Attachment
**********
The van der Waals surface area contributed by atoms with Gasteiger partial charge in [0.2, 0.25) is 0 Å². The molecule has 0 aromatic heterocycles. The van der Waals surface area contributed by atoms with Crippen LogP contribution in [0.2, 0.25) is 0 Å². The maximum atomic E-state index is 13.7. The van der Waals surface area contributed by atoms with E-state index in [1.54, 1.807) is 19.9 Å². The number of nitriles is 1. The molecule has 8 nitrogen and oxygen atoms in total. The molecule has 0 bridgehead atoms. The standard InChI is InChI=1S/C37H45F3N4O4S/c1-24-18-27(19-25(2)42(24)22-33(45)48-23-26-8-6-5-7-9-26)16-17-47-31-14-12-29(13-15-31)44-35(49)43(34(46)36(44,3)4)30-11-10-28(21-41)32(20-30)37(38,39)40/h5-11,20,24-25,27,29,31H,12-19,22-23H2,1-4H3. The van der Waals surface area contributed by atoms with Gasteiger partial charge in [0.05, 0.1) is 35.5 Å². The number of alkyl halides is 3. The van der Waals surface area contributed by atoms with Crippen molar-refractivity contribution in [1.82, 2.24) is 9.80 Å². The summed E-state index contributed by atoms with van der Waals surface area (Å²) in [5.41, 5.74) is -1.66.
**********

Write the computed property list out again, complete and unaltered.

The van der Waals surface area contributed by atoms with Gasteiger partial charge in [0.2, 0.25) is 0 Å². The molecule has 0 aromatic heterocycles. The van der Waals surface area contributed by atoms with Crippen LogP contribution in [0.2, 0.25) is 0 Å². The maximum atomic E-state index is 13.7. The van der Waals surface area contributed by atoms with E-state index in [1.54, 1.807) is 19.9 Å². The number of nitriles is 1. The molecule has 8 nitrogen and oxygen atoms in total. The molecule has 0 bridgehead atoms. The standard InChI is InChI=1S/C37H45F3N4O4S/c1-24-18-27(19-25(2)42(24)22-33(45)48-23-26-8-6-5-7-9-26)16-17-47-31-14-12-29(13-15-31)44-35(49)43(34(46)36(44,3)4)30-11-10-28(21-41)32(20-30)37(38,39)40/h5-11,20,24-25,27,29,31H,12-19,22-23H2,1-4H3. The van der Waals surface area contributed by atoms with Gasteiger partial charge in [0.05, 0.1) is 35.5 Å². The number of alkyl halides is 3. The van der Waals surface area contributed by atoms with Crippen molar-refractivity contribution in [1.82, 2.24) is 9.80 Å². The summed E-state index contributed by atoms with van der Waals surface area (Å²) in [5.41, 5.74) is -1.66.